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Let's say I have a PHP class called Color, it's constructor accepts various params.

// hex color
$myColor = new Color('#FF008C');

// rgb channels
$myColor = new Color(253,15,82);

// array of rgb channels
$myColor = new Color(array(253,15,82));

// X11 color name
$myColor = new Color('lightGreen');

How should I use phpDoc to create API documentation for constructor and other methods like this?

How to use phpDoc with overloaded methods?

class Color {

    /**
     * Constructor
     * what should be here?
     */
    public function __construct() {
        /* CODE */
    }

}
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4 Answers 4

up vote 4 down vote accepted

Because you allow variable length arguments there are two ways I would do this.

I would simply list the allowed arguments are parameters.

/**
 * @param mixed $arg1 ... description
 * @param mixed $arg2 ... description
 * @param mixed $arg3 ... description
 */
 public function __construct() {}

Or I would simply provide an explanation with some examples.

/**
 * Explanation of different expected argument combinations.
 */
public function __construct() {}

Another alternative, since only one of the examples has more than one argument, would be to simply define the arguments in the method signature making the last 2 optional. Like this:

/**
 * @param mixed $arg1 ...
 * @param int $arg2 ...
 * @param int $arg3 ...
 */
public function __construct($arg1, $arg2 = null, $arg3 = null) {}
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I will use the second solution, one param with description (that it's one to three params and various formats) and some @see tags to examples. –  tomp Aug 29 '09 at 13:30
2  
This is old, but just to offer an alternative for reference sake -- you could also just say @param mixed $args ... Variable number of arguments representing blah blah –  Brian Lacy Sep 28 '11 at 19:37

I think that is better to use @method annotation for class/interface, which declares overloading methods. This question is interesting for me too.

 /**
  * @method void setValue(int $value)
  * @method void setValue(string $value)
  * @method void setValue(string $value, int $startFrom)
  */
 class Example
 {
     public function setValue($arg1, $arg2)
     {
        // ...
     }
 }

See http://phpdoc.org/docs/latest/references/phpdoc/tags/method.html

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Just my point of view, but you should not have multiple constructors in the first place - your constructor is going to be full of if/else-ladders, which really isn't a good idea, especially for something lightweight like a representation of a Color.

I strongly encourage you to try something like this instead:

class Color
{
    protected function __construct($r, $g, $b)
    { ... }

    public static function fromHex($hex) {
        return new Color(...);
    }

    public static function fromRGB($r, $g, $b) { ... }

    public static function fromArray(array $rgb) { ... }

    ...
}

Now, in consumer code, instead of somewhat mysterious and ambiguous constructor calls like these:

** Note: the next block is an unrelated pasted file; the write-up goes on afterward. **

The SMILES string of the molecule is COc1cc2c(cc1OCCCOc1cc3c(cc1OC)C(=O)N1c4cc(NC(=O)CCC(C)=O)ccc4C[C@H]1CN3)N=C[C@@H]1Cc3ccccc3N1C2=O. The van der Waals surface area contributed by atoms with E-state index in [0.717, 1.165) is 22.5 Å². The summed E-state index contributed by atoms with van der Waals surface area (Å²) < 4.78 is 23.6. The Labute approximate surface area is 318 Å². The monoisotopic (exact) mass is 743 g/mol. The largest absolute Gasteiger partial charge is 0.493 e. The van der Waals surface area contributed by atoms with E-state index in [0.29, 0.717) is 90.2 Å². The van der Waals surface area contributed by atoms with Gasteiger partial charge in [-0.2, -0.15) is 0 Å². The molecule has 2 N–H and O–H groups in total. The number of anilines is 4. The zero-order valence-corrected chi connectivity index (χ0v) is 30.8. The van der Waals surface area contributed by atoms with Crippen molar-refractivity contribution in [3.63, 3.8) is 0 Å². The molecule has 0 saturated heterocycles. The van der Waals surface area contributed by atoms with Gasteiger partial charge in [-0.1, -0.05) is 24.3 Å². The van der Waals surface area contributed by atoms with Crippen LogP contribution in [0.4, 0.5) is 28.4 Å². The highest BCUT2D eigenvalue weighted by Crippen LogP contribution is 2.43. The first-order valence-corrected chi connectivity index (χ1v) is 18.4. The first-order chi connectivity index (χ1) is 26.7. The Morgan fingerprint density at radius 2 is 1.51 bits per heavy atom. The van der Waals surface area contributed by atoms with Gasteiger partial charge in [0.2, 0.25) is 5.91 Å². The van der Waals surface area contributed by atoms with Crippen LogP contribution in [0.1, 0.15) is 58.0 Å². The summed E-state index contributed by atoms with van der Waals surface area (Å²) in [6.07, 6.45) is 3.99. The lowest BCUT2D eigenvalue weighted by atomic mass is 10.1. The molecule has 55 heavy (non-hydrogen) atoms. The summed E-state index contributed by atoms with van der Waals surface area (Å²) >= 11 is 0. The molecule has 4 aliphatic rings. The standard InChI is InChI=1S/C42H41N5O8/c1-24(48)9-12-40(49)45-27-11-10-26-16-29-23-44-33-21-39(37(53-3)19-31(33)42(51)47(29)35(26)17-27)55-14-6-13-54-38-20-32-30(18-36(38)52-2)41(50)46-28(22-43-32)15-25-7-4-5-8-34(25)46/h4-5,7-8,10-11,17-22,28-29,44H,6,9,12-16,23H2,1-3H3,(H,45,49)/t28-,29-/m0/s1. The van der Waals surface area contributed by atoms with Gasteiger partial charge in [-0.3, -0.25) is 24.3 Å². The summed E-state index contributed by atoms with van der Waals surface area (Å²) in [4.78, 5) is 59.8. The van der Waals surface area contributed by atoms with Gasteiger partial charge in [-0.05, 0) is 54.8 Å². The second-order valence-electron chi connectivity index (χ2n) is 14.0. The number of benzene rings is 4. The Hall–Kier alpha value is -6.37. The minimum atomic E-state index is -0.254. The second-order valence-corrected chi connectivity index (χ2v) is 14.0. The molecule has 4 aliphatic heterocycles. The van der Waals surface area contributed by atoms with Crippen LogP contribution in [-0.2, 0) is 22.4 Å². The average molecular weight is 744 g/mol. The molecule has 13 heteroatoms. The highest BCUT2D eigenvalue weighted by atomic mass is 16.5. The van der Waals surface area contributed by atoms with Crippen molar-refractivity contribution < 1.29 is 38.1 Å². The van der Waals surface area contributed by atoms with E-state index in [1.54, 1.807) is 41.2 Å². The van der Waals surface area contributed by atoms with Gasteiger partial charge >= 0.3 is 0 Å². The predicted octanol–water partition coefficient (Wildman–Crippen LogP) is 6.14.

$a = new Color(0,0,0);
$b = new Color('#000000');

Instead you can have more legible and semantic consumer code, like this:

$a = Color::fromRGB(0,0,0);
$b = Color::fromHex('#000000');

This probably makes more sense to somebody reading the consumer code, it eliminates the logic required to make the ambiguous constructor work, and as a bonus (if you're using an IDE such as PhpStorm) you can have all your inspections pass. If you're running a documentation generator, this also ensures that all the options are documented individually, rather than lumped together in a verbal description.

Note that I declared the constructor protected - this is a personal preference, but if I'm going to have multiple static factory-methods, I prefer to see those consistently used in consumer code, rather than sometimes seeing Color::fromRGB(...) and other times new Color(...).

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You are right. The solution with static factory-methods results in much clearer code. –  tomp Aug 10 '13 at 9:35
1  
This answer deserves much more kudos as it is promoting better programming practices. –  kwah Sep 9 '13 at 17:34
    
That said, I realise that it does not strictly answer the original (rather old) question. Personally I see it like explaining how to use a screwdriver to hammer in a nail by saying "why not just use a hammer?". –  kwah Sep 9 '13 at 17:41
    
I'm saying "the screwdriver is the wrong tool for hammering nails" - now even if that was not the answer you wanted, it is the correct answer, unless you're sadistically hell-bent on bending your nails and hammering yourself over the fingers. –  mindplay.dk Sep 9 '13 at 19:33

I know of no elegant way to do this with phpDoc. The phpDoc comment/api formatting is based on a the Javadoc format. Javadoc doesn't have a feature set to support this because in java, if you want a method to have a variable number of arguments you re-declare the method prototype for each variation.

public double foo() {
}

public double foo(double my_param) {        
}

So, my performance preference is to do something like

/**
 * My General description
 * 
 * Here explain what each argument combination can do
 * @param mixed $arg1 can be array, string, hex as string, or int 
 * @param int $arg2 if arg1 is int, then this is etc, otherwise optional 
 * @param int $arg3 if ar1 is int, then this is etc, otherwise optional
 */

but this may not play nice with the various auto-documentation tools.

The according to Hoyle way to accomplish this can be found at the phpDoc site.

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